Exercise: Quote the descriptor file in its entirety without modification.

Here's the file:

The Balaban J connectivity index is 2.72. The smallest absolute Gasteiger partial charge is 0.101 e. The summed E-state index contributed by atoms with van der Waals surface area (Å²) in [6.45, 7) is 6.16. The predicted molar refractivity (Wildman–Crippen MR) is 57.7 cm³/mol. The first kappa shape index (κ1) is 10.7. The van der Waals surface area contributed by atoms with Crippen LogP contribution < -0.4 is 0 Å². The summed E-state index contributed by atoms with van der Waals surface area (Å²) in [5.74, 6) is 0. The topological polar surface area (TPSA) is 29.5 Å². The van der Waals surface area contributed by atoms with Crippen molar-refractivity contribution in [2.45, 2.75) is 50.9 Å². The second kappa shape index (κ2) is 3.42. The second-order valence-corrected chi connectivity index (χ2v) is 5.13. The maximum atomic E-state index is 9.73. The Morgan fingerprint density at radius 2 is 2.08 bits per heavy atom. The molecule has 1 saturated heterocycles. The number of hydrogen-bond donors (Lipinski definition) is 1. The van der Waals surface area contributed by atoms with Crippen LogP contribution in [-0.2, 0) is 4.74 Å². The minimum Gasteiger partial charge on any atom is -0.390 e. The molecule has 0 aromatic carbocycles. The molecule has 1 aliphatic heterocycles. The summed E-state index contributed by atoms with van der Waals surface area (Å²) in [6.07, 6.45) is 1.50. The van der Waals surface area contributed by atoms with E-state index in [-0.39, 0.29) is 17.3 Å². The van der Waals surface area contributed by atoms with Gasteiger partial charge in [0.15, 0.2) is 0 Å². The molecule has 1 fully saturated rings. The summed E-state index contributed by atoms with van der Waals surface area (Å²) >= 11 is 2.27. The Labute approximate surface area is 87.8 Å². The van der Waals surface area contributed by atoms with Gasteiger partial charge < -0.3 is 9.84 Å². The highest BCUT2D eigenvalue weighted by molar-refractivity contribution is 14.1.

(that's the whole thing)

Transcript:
The Balaban J connectivity index is 2.72. The smallest absolute Gasteiger partial charge is 0.101 e. The summed E-state index contributed by atoms with van der Waals surface area (Å²) in [6.45, 7) is 6.16. The predicted molar refractivity (Wildman–Crippen MR) is 57.7 cm³/mol. The first kappa shape index (κ1) is 10.7. The van der Waals surface area contributed by atoms with Crippen LogP contribution < -0.4 is 0 Å². The summed E-state index contributed by atoms with van der Waals surface area (Å²) in [5.74, 6) is 0. The topological polar surface area (TPSA) is 29.5 Å². The van der Waals surface area contributed by atoms with Crippen molar-refractivity contribution in [2.45, 2.75) is 50.9 Å². The second kappa shape index (κ2) is 3.42. The second-order valence-corrected chi connectivity index (χ2v) is 5.13. The maximum atomic E-state index is 9.73. The Morgan fingerprint density at radius 2 is 2.08 bits per heavy atom. The molecule has 1 saturated heterocycles. The number of hydrogen-bond donors (Lipinski definition) is 1. The van der Waals surface area contributed by atoms with Crippen LogP contribution in [-0.2, 0) is 4.74 Å². The minimum Gasteiger partial charge on any atom is -0.390 e. The molecule has 0 aromatic carbocycles. The molecule has 1 aliphatic heterocycles. The summed E-state index contributed by atoms with van der Waals surface area (Å²) in [6.07, 6.45) is 1.50. The van der Waals surface area contributed by atoms with E-state index in [-0.39, 0.29) is 17.3 Å². The van der Waals surface area contributed by atoms with Gasteiger partial charge in [0.15, 0.2) is 0 Å². The molecule has 1 fully saturated rings. The summed E-state index contributed by atoms with van der Waals surface area (Å²) >= 11 is 2.27. The Labute approximate surface area is 87.8 Å². The van der Waals surface area contributed by atoms with Gasteiger partial charge < -0.3 is 9.84 Å². The highest BCUT2D eigenvalue weighted by molar-refractivity contribution is 14.1.